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AIRCRAFT MAINTENANCE PowerPoint Presentation
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AIRCRAFT MAINTENANCE

AIRCRAFT MAINTENANCE

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AIRCRAFT MAINTENANCE

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  1. AIRCRAFT MAINTENANCE Regulations & Requirements for Aircraft Maintenance

  2. AVIATION LAWS

  3. ICAO Annexes • FAA Regulations (FAR) • EASA Regulations (JAA Joint Aviation Authorities -JAR) • Thai DCA Law & Regulations • NAA National Aviation Authority - CASA Regulations (Australia) - CAA Civil Aviation Authority (UK) • IOSA Requirements Topic

  4. ICAO Annexes • FAA Regulations (FAR) • EASA Regulations (JAA Joint Aviation Authorities -JAR) • Thai DCA Law & Regulations • NAA National Aviation Authority - CASA Regulations (Australia) - CAA Civil Aviation Authority (UK) • IOSA Requirements Authority

  5. ICAOInternational Civil Aviation Organisationองค์การการบินพลเรือนระหว่างประเทศ • The constitution of ICAO is the Convention on International Civil Aviation, drawn up by a conference in Chicago in November and December 1944, and to which each ICAO Contracting State is a party. • Additional sections to the ICAO Convention, which are guidelines provided for the various national aviation authorities for use in developing the civil aviation rules and regulations that govern flight operations in their respective states.

  6. ICAOInternational Civil Aviation Organisation ICAO is responsible for: - Safety - Registration - Airworthiness - Prevention of economic waste - Fair competition - Standardisation - Aviation Law Its headquarters are located in the Quartier International of Montreal, Quebec Canada.

  7. ICAO Annexes

  8. ICAO Annexes • ICAO SARPS (Standards and Recommended Practices) for each area of ICAO responsibility are contained in 18 Annexes. • Annex 1 - Personnel Licensing • Annex 2 - Rules of the Air • Annex 3 - Meteorological Services • Annex 4 - Aeronautical Charts • Annex 5 - Units of Measurement • Annex 6 - Operation of Aircraft • Annex 7 - Aircraft Nationality and Registration Marks • Annex 8 - Airworthiness of Aircraft • Annex 9 - Facilitation • Annex 10 - Aeronautical Telecommunications • Annex 11 - Air Traffic Services • Annex 12 - Search and Rescue • Annex 13 - Aircraft Accident and Incident Investigation • Annex 14 - Aerodromes • Annex 15 - Aeronautical Information Services • Annex 16 - Environmental Protection • Annex 17 - Security • Annex 18 - The Safe Transportation of Dangerous Goods by Air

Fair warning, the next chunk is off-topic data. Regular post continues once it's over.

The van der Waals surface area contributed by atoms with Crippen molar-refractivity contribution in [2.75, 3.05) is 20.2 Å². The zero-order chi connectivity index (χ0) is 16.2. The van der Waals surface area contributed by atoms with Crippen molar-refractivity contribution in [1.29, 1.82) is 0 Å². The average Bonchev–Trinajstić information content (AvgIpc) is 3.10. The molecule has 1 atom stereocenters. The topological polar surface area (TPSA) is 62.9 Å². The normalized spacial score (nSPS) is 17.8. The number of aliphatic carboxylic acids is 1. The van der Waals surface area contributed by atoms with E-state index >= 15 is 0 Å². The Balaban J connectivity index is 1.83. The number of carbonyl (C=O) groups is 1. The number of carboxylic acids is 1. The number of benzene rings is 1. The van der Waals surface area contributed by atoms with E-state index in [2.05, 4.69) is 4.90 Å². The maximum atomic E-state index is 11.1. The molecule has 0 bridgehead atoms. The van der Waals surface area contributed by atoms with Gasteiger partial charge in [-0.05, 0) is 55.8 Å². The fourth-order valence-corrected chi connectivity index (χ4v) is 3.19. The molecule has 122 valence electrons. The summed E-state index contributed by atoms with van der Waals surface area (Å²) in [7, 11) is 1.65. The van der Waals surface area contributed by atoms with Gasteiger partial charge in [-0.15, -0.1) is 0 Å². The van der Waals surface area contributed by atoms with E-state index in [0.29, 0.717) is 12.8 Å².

9. ICAO Code • ICAO uses 4-letter airport codes • ICAO uses 3 or 4 letter aircraft type codes • ICAO uses 3-letter provides telephony designators to aircraft • ICAO Aircraft Registration Prefixes

  10. ICAO Code • ICAO uses 4-letter airport codes; designating each airport around the world. Example: VTBS = Suvarnabhumi Airport (BKK), Samutprakan, Thailand WSSS = Signgapore Changi Airport, Changi,Singapore VVNB= Noi bai International Airport (HAN) Hanoi, Veitnam EGLL = London Heathrow Airport (LHR) London, England

  11. ICAO Code • ICAO uses 3 or 4 letter aircraft type codes; These codes provide the identification that is typically used in flight plans. Example: Boeing 747 that would use B741, B742 ,B743 • ICAO uses 3-letter provides telephony designators to aircraft operators worldwide. Example: Japan Airlines International is JAL and Japan Air 111 (JAL111) Thai Airways International is THA and Thai Air 112 (THA112)

  12. ICAO Code • ICAO Aircraft Registration Prefixes are used to identify the place where the aircraft registers; Example: D : Germany, D-AILS B : China, B-5678 N : USA, N1234 9V : Singapore, 9V-DEF HS : Thailand, HS-ABC G : United Kingdom, G-XYZ • Similarly most airlines employ a distinctive and internationally recognized call sign that is normally spoken during radio transmissions as a prefix to the flight number. (Charter, Private and etc.) • Some call-signs are less obviously associated with a particular airline than others. This might be for historic reasons, or possibly to avoid confusion with a call sign used by an established airline.